Computer backpack manufacturer OK Computer announced it was going private on Friday, bringing its business to the brink of bankruptcy and closing a $3 million fundraising round that helped it turn around its troubled product.
OK Computer’s founder, John McDonough, and a group of investors, including former AOL executive Steve Case and billionaire tech investor Dan Loeb, plan to return the money to the company and keep it focused on its research and development, the company said in a statement.
The move comes a month after OK Computer was the subject of an SEC investigation over its marketing materials.
The SEC investigation came after OKComputer was one of several tech startups that were accused of misleading investors about their products.
The companies accused OKComputer of misleading them about the potential use of its technology, as well as misleading consumers by falsely portraying its computers as more powerful than the products that consumers were buying.
OKComputer’s investors included former Microsoft executive Steve K. Lawler, who founded the investment firm D.O. Shaw, and former Facebook chief operating officer Tony Bates.
The fund’s new owners are a group led by Case, who has also been an investor in OK Computer, as he seeks to take the company public.
OKC Technology said in its statement that it would be liquidating its assets in an orderly fashion, and the company would also be donating the remaining $3.6 million it raised in the deal to OK Computer to help with its research.
“We appreciate the continued support of the OK Computer community,” OKC said in the statement.
McDonaugh said in his announcement that he planned to keep the company’s headquarters in Silicon Valley, where he built OKC Computers, and to focus on the research that goes into its products.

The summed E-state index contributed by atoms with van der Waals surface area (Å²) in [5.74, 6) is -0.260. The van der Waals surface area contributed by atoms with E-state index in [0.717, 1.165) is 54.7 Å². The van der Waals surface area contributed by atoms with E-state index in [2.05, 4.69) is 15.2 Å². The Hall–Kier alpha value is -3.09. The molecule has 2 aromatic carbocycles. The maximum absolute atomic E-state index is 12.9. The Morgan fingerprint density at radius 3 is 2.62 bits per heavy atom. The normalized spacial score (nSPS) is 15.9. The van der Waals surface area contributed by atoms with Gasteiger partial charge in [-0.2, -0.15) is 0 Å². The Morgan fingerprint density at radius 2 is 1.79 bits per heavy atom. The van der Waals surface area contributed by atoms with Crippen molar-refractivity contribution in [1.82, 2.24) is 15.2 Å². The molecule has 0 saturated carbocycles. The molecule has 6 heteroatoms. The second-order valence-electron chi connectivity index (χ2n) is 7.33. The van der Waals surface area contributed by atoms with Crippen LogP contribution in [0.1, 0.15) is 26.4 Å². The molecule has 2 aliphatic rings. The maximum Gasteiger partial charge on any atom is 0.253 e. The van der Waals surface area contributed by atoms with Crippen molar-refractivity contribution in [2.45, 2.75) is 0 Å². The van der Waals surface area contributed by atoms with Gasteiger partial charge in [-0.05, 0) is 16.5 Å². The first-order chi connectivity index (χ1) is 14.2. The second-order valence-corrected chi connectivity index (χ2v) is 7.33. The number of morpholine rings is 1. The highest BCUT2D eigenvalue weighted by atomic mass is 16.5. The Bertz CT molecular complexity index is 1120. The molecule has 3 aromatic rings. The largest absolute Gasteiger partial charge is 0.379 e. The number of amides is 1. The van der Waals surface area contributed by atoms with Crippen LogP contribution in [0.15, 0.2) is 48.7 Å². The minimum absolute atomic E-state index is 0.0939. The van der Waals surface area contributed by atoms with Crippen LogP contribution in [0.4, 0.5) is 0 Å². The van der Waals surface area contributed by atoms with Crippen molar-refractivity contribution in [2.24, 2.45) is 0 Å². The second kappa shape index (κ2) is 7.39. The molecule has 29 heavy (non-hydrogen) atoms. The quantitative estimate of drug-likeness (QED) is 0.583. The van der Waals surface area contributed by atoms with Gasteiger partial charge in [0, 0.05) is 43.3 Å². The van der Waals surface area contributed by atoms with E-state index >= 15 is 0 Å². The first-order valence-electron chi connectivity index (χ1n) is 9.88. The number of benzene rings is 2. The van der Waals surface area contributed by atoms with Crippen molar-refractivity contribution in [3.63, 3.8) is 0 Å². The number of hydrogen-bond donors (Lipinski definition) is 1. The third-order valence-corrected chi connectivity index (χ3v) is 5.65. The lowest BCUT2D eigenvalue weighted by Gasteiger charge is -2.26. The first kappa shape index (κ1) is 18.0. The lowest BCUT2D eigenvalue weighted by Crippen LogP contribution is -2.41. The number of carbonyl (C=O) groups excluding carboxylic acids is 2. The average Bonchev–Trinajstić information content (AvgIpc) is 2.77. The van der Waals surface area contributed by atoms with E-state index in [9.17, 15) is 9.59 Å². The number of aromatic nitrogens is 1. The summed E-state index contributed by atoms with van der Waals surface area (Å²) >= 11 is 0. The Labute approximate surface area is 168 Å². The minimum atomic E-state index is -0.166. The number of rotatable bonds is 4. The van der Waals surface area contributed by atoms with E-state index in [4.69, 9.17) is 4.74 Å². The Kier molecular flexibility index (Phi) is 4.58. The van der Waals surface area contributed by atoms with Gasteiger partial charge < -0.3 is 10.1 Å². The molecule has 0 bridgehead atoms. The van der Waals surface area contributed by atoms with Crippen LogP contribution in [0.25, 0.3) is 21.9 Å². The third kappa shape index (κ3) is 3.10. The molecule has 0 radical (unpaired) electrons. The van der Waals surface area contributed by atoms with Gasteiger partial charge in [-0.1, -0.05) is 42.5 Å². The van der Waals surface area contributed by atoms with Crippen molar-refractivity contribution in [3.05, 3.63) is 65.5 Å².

Mc Donough said he hoped to use the money he received to further the company.
“It’s a really exciting time to be in this business,” Mc Donaugh said.
“There are a lot of companies out there that are really going to be struggling with the same problems we’re facing, and we are going to make it easier for people to get their next product or product innovation.”
OK Computer has also hired more than 100 new employees since the end of February.
In March, McDonugh was one a key part of the company that created a virtual reality headset for Oculus, which was later acquired by Facebook.
The company’s Oculus Rift headset, which costs $600, has been criticized for being too expensive and not allowing users to move around in virtual worlds.
“The fact that I can talk to you is really amazing,” McDonigh said in an interview.
“I don’t want to say it’s the first time, but the fact that you can do it in a virtual world, I think that’s really the most exciting thing I can say.”
The deal with McDonoys was announced on Facebook’s website.
It said the $3 billion in equity was to be used to continue to expand the company as it goes forward.
“Our mission is to develop the next generation of smart computing technologies that will transform our lives and the lives of millions of people around the world,” the company wrote.
“As part of this mission, we will also continue to make investments to expand our operations and accelerate the company in its quest to make its vision a reality.”